This morning, the department of Health and Human Services (HHS) published a proposed rule to expand the availability of short-term, limited-duration health insurance plans to increase affordable coverage options for Americans. The proposed rule was released in response to the October 12th Executive Order, signed by President Trump, which directed federal agencies to propose ways to expand access to short-term plans.
How would the proposed rule work?
If adopted, the proposed rule would allow insurers to sell short-term plans for coverage periods of up to a year. The current maximum, set by the Obama administration, is three months. Short-term health insurance plans are typically less expensive than traditional plans, but do not cover pre-existing conditions. This can cause problems for people who acquire a longer-term illness, since the short-term plan is completely terminated at the end of the coverage period.
Along with the release of the proposed rule, CMS highlighted the potential cost savings that the new short-term plans would provide for consumers, stating, “Duration insurance is generally more affordable than ACA-compliant plans. In the fourth quarter of 2016, a short-term, limited-duration policy cost approximately $124 a month compared to $393 for an unsubsidized ACA-compliant plan.”1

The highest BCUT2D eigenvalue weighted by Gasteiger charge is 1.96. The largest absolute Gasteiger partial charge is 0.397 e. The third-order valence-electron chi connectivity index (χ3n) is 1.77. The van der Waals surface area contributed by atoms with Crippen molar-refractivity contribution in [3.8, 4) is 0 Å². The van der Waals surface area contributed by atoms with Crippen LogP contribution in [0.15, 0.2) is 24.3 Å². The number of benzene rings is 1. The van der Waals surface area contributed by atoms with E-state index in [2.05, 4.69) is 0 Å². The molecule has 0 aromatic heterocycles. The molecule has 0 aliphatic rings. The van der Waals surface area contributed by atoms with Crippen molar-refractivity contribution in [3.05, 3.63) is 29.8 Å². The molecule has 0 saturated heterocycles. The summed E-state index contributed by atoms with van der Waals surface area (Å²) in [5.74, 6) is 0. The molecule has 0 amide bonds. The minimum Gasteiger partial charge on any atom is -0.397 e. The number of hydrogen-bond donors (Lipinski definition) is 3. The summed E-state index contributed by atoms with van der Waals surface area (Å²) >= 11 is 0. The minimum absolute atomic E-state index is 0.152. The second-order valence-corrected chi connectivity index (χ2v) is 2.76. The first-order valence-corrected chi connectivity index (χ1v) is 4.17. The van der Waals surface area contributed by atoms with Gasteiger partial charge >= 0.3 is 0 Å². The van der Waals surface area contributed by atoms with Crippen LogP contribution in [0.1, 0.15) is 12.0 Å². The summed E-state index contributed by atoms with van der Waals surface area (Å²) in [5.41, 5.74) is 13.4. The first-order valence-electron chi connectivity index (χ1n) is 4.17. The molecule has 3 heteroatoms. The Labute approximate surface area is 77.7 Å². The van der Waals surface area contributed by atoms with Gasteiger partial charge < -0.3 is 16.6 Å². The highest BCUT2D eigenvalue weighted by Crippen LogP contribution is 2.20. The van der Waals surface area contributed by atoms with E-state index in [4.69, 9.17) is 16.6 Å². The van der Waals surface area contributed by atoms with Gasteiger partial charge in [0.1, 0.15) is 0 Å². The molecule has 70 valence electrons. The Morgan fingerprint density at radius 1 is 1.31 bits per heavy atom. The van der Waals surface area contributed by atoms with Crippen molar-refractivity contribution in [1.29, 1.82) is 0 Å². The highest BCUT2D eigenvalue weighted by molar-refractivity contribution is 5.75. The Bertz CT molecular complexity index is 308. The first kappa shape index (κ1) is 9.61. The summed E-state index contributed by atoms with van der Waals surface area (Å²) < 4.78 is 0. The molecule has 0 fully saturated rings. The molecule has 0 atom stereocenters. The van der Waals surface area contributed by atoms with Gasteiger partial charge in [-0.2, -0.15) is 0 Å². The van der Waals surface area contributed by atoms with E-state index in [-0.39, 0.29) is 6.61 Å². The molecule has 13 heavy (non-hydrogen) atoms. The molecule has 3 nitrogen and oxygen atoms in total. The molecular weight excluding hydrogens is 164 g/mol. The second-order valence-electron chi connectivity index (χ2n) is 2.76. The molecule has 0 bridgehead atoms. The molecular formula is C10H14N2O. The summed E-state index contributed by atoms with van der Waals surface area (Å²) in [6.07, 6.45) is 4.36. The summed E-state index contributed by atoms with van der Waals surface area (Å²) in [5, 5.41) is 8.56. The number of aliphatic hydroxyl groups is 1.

Critics of the new rule are less optimistic. In December, a group of healthcare associations, led by America’s Health Insurance Plans (AHIP) sent a letter to state insurance regulators warning of the potential problems with relaxing the rules on short-term plans. The letter stated short-term policies will draw healthy people away from the health law’s insurance markets, potentially making them less stable and raising subsidy costs for taxpayers.
HHS is also exploring whether the plans should have guaranteed renewal, which means insurers would have to renew policies after a year, as long as premiums are paid. HHS said it is providing options to those who are currently uninsured but expects between 100,000 and 200,000 people who are currently insured on the Individual Market to switch to the short-term policies.
What happens next?
Before the proposed rule can be enacted, it must go through the standard 60-day comment period where industry stakeholders can review and submit feedback. After the comment period closes, the agency will review the comments and decide whether to incorporate any of the feedback into the final version of the rule. Next, agencies decide whether to proceed with the rulemaking process and issue a new or modified proposal.